About 輶軒使者: Now we know that 輶軒使者 is a proper noun refers to those officers sent by emperors of Qin and Zhou to record dialects. These officers are called youxuan(輶軒) officers because their main feature is that they took lightweight vehicles called youxuan(輶軒) to go to local areas. Take this in mind, even if you want to translate this word 輶軒使者, I'd recommend just translate it to something like "Youxuan Officers".

About 絕代語釋: The author Yang Xiong(揚雄) lived in Han Dynasty, to whom the materials from Youxuan Officers were historical materials, and their explanations to dialects at that time(Qin and Zhou) had become "絕代語釋"(explanations to the speeches no longer exists in this era).

Therefore, the title in fact consists of two parts: 輶軒使者絕代語釋 and 別國方言(That's why Tangshu(《唐書》) abbreviated it to 《別國方言》 while Chen Zhensun(陳振孫) abbreviated it to 《輶軒使者絕代語》). If you'd like translate it, it should be something like:

Legacy Explanations to Ancient Speech from Youxuan Officers and Explanations to Regional Speech

It is roughly like:

Dictionary of Historical and Dialect Words

It make sense cause historical words can be maintained in some dialects but disappear in others. These words are dialect words synchronically and also historical words diachronically. Even more complicated, they had been dialect words historically but the distributions of them are different now.

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It doesn't make sense to translate this book. It is a dictionary of dialects that had died even about two thousand years ago, or at least the title of the book suggested these dialects no longer existed. Except for scholars who study ancient Chinese dialects, this dictionary is not much of use. It explains words that have changed in meaning during centuries before Qin.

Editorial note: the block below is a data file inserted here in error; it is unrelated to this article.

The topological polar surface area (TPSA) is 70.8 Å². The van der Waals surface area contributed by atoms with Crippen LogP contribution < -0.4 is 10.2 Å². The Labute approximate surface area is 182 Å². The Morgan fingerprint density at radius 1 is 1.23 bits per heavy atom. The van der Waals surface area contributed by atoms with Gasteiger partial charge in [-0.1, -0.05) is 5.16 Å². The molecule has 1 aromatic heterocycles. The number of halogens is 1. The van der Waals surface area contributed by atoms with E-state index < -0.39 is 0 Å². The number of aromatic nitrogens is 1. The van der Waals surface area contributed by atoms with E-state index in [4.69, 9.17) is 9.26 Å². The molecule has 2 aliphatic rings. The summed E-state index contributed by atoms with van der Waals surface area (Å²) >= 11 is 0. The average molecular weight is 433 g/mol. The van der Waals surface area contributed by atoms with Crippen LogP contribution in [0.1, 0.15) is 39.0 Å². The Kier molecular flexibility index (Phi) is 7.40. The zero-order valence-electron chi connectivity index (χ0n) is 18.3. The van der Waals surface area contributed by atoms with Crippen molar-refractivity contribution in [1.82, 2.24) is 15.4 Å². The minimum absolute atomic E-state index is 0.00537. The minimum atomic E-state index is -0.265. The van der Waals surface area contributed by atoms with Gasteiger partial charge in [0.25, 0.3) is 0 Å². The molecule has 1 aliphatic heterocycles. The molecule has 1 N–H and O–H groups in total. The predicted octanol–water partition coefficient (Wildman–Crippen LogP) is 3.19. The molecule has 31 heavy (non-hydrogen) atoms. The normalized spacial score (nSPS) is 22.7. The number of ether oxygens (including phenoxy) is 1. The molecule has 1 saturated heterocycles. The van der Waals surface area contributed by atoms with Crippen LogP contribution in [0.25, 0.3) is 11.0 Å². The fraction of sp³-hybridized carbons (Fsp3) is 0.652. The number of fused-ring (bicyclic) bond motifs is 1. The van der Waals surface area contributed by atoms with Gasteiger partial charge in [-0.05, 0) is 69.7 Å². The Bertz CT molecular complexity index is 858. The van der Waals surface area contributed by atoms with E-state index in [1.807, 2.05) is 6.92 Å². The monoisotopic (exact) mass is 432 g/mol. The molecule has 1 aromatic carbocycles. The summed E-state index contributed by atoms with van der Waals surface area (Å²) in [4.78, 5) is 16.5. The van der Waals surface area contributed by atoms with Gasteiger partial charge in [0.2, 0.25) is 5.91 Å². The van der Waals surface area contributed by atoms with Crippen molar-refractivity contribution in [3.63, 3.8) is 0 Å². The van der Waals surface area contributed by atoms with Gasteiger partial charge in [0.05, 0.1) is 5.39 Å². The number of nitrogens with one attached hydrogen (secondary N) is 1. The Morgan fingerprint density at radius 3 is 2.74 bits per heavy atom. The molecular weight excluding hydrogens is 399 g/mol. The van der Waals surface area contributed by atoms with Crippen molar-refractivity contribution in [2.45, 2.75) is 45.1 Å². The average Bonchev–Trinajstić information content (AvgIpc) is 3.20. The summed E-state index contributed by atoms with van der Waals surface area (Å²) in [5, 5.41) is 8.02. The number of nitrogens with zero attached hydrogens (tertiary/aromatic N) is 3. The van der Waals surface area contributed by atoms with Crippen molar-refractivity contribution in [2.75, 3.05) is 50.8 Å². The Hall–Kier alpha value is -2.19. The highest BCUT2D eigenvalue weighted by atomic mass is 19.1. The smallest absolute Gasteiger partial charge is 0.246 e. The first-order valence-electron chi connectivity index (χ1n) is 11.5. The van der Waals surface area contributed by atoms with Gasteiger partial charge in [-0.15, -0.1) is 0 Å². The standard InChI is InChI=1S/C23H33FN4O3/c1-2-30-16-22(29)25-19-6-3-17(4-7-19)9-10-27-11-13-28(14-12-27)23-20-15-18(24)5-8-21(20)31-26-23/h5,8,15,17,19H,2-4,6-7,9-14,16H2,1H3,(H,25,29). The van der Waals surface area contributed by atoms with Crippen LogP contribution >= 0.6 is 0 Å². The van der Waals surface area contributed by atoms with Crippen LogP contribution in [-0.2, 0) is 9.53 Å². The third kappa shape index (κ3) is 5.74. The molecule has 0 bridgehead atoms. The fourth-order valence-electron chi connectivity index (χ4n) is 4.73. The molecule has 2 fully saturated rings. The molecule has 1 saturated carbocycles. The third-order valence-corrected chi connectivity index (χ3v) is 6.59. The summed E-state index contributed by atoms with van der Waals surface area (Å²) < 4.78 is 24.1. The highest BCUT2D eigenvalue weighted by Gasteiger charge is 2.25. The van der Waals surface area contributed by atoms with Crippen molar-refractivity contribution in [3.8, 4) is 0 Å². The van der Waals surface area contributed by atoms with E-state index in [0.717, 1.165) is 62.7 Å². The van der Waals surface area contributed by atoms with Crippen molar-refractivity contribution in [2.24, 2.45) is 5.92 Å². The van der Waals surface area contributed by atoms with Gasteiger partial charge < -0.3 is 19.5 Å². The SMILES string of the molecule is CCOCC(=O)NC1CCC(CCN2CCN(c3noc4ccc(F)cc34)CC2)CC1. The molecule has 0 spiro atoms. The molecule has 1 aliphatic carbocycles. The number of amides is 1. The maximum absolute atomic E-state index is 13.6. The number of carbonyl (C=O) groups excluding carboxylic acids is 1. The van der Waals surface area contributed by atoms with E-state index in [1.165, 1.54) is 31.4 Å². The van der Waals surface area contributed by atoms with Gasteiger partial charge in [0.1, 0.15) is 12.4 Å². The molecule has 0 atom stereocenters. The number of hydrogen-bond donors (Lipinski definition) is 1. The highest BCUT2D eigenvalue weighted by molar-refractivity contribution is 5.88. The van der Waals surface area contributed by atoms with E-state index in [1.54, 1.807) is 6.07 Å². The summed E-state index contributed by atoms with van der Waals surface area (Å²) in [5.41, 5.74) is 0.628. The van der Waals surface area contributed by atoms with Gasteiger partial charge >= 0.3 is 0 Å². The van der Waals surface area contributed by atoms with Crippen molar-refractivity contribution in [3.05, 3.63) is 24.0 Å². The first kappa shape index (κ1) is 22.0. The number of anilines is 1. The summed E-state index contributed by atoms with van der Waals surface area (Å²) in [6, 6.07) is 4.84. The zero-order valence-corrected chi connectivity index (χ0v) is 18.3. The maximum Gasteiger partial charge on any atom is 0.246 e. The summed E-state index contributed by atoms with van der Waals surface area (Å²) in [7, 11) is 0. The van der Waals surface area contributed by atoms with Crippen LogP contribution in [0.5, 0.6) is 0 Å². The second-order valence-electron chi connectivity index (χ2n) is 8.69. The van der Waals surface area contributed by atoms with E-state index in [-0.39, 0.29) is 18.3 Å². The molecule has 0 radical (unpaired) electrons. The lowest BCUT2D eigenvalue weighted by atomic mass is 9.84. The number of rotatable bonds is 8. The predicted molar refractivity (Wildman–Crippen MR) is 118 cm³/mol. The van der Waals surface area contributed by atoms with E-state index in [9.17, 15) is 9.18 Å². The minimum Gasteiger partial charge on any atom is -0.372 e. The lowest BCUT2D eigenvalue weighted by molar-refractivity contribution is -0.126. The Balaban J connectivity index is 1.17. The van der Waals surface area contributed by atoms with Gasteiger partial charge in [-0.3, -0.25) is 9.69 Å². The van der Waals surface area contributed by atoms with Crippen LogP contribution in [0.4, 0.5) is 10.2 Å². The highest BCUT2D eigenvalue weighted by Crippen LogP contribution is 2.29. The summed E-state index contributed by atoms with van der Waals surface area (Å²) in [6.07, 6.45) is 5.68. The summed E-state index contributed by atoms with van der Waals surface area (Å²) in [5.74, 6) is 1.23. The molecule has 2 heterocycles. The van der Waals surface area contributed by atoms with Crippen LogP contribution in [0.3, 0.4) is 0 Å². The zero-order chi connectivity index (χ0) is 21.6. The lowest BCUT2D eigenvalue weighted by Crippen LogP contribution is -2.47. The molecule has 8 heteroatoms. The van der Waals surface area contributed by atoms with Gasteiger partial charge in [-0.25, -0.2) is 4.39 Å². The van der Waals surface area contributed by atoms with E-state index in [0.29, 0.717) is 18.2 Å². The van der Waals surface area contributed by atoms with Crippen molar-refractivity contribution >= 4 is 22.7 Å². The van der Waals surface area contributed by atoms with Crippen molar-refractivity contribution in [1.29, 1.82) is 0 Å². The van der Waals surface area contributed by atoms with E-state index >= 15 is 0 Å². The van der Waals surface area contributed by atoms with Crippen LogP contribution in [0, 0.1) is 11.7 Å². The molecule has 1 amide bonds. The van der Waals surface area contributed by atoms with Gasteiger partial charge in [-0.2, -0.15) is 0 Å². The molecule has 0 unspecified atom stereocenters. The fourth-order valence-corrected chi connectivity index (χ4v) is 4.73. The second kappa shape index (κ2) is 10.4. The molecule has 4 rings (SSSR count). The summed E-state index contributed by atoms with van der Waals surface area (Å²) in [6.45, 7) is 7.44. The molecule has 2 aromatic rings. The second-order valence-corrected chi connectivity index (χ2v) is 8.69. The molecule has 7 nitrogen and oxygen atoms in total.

Actually some of the words and usages are not dead. Among the very first three words, 黨, 曉, 哲, at least 黨 and 曉 are still in use today to mean 'understood'. In fact in Shanghainese, the word 曉 is spoken everyday by everyone in normal conversations. 曉得了 means 'got it' or 'I know'.

Scholars over the years have debated if 揚雄 was the real author of the book. But because of lack of evidence of otherwise, 揚雄 is regarded as the author of the book.

Because the title of the book is long, when it is referenced in other books, it is referred as simply 方言. There is no confusion because there were no other books like this. 揚子方言 simply indicates that the book was authored by 揚雄. 子 is a word used to address a gentleman. Later it became a common way of addressing a man. Much like we use mister to address man, e.g., Mr. Smith.

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"You xuan jue dai yu ; 輶軒絶代語", is a rare Chinese book (about 他國方言?), written by "Yang Xiong" in the Han dynasty. Here is a copy collected by the library of Harvard University, which can be viewed here.

Creator/Author: Yang Xiong (揚雄), 53 B.C.-18 A.D.

For lack of usefulness, I doubt there exists an English translation.